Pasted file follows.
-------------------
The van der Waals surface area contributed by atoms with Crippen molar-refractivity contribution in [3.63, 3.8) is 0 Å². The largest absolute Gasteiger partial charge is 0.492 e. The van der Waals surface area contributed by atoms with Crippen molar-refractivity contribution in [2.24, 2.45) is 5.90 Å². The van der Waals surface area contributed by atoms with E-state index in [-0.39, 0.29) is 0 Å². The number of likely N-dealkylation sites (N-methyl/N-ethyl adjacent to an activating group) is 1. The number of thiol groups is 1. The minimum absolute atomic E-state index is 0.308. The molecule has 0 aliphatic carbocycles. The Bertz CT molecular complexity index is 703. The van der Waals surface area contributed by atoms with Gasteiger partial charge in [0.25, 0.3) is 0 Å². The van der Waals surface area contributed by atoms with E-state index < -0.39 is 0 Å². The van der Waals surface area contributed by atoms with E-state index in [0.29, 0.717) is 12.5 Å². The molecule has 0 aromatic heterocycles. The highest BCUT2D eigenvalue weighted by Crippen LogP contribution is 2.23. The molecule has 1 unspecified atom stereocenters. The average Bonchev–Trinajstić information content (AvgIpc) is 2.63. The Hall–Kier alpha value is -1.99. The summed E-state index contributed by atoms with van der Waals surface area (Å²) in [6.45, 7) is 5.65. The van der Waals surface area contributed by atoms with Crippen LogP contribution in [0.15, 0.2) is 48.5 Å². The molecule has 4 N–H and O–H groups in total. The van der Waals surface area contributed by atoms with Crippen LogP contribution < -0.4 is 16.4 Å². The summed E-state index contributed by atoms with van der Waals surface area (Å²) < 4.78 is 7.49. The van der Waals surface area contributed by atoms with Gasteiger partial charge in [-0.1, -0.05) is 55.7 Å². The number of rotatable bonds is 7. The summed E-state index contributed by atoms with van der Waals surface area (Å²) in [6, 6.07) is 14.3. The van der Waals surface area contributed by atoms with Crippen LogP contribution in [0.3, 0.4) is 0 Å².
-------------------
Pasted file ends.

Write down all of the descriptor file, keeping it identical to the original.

The van der Waals surface area contributed by atoms with Crippen molar-refractivity contribution in [3.63, 3.8) is 0 Å². The largest absolute Gasteiger partial charge is 0.492 e. The van der Waals surface area contributed by atoms with Crippen molar-refractivity contribution in [2.24, 2.45) is 5.90 Å². The van der Waals surface area contributed by atoms with E-state index in [-0.39, 0.29) is 0 Å². The number of likely N-dealkylation sites (N-methyl/N-ethyl adjacent to an activating group) is 1. The number of thiol groups is 1. The minimum absolute atomic E-state index is 0.308. The molecule has 0 aliphatic carbocycles. The Bertz CT molecular complexity index is 703. The van der Waals surface area contributed by atoms with Gasteiger partial charge in [0.25, 0.3) is 0 Å². The van der Waals surface area contributed by atoms with E-state index < -0.39 is 0 Å². The van der Waals surface area contributed by atoms with E-state index in [0.29, 0.717) is 12.5 Å². The molecule has 0 aromatic heterocycles. The highest BCUT2D eigenvalue weighted by Crippen LogP contribution is 2.23. The molecule has 1 unspecified atom stereocenters. The average Bonchev–Trinajstić information content (AvgIpc) is 2.63. The Hall–Kier alpha value is -1.99. The summed E-state index contributed by atoms with van der Waals surface area (Å²) in [6.45, 7) is 5.65. The van der Waals surface area contributed by atoms with Crippen LogP contribution in [0.15, 0.2) is 48.5 Å². The molecule has 4 N–H and O–H groups in total. The van der Waals surface area contributed by atoms with Crippen LogP contribution < -0.4 is 16.4 Å². The summed E-state index contributed by atoms with van der Waals surface area (Å²) < 4.78 is 7.49. The van der Waals surface area contributed by atoms with Gasteiger partial charge in [-0.1, -0.05) is 55.7 Å². The number of rotatable bonds is 7. The summed E-state index contributed by atoms with van der Waals surface area (Å²) in [6, 6.07) is 14.3. The van der Waals surface area contributed by atoms with Crippen LogP contribution in [0.3, 0.4) is 0 Å².